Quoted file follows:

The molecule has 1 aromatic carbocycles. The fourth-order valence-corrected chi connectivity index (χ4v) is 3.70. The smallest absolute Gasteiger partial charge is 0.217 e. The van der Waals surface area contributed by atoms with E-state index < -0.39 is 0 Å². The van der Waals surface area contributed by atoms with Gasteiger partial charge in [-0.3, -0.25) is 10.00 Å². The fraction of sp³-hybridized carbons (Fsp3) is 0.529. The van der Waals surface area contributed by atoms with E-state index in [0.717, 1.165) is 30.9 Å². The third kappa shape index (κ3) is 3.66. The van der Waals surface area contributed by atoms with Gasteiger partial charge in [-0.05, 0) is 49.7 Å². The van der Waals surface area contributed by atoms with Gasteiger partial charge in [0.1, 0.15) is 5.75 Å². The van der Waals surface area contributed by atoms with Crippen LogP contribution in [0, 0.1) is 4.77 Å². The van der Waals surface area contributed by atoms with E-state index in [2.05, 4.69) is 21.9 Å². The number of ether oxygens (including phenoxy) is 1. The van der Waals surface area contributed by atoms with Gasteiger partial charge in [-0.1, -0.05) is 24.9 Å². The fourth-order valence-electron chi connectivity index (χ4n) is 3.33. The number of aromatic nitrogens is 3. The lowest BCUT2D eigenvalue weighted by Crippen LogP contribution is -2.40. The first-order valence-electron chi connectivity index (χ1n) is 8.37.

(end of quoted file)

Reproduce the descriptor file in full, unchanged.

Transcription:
The molecule has 1 aromatic carbocycles. The fourth-order valence-corrected chi connectivity index (χ4v) is 3.70. The smallest absolute Gasteiger partial charge is 0.217 e. The van der Waals surface area contributed by atoms with E-state index < -0.39 is 0 Å². The van der Waals surface area contributed by atoms with Gasteiger partial charge in [-0.3, -0.25) is 10.00 Å². The fraction of sp³-hybridized carbons (Fsp3) is 0.529. The van der Waals surface area contributed by atoms with E-state index in [0.717, 1.165) is 30.9 Å². The third kappa shape index (κ3) is 3.66. The van der Waals surface area contributed by atoms with Gasteiger partial charge in [-0.05, 0) is 49.7 Å². The van der Waals surface area contributed by atoms with Gasteiger partial charge in [0.1, 0.15) is 5.75 Å². The van der Waals surface area contributed by atoms with Crippen LogP contribution in [0, 0.1) is 4.77 Å². The van der Waals surface area contributed by atoms with E-state index in [2.05, 4.69) is 21.9 Å². The number of ether oxygens (including phenoxy) is 1. The van der Waals surface area contributed by atoms with Gasteiger partial charge in [-0.1, -0.05) is 24.9 Å². The fourth-order valence-electron chi connectivity index (χ4n) is 3.33. The number of aromatic nitrogens is 3. The lowest BCUT2D eigenvalue weighted by Crippen LogP contribution is -2.40. The first-order valence-electron chi connectivity index (χ1n) is 8.37.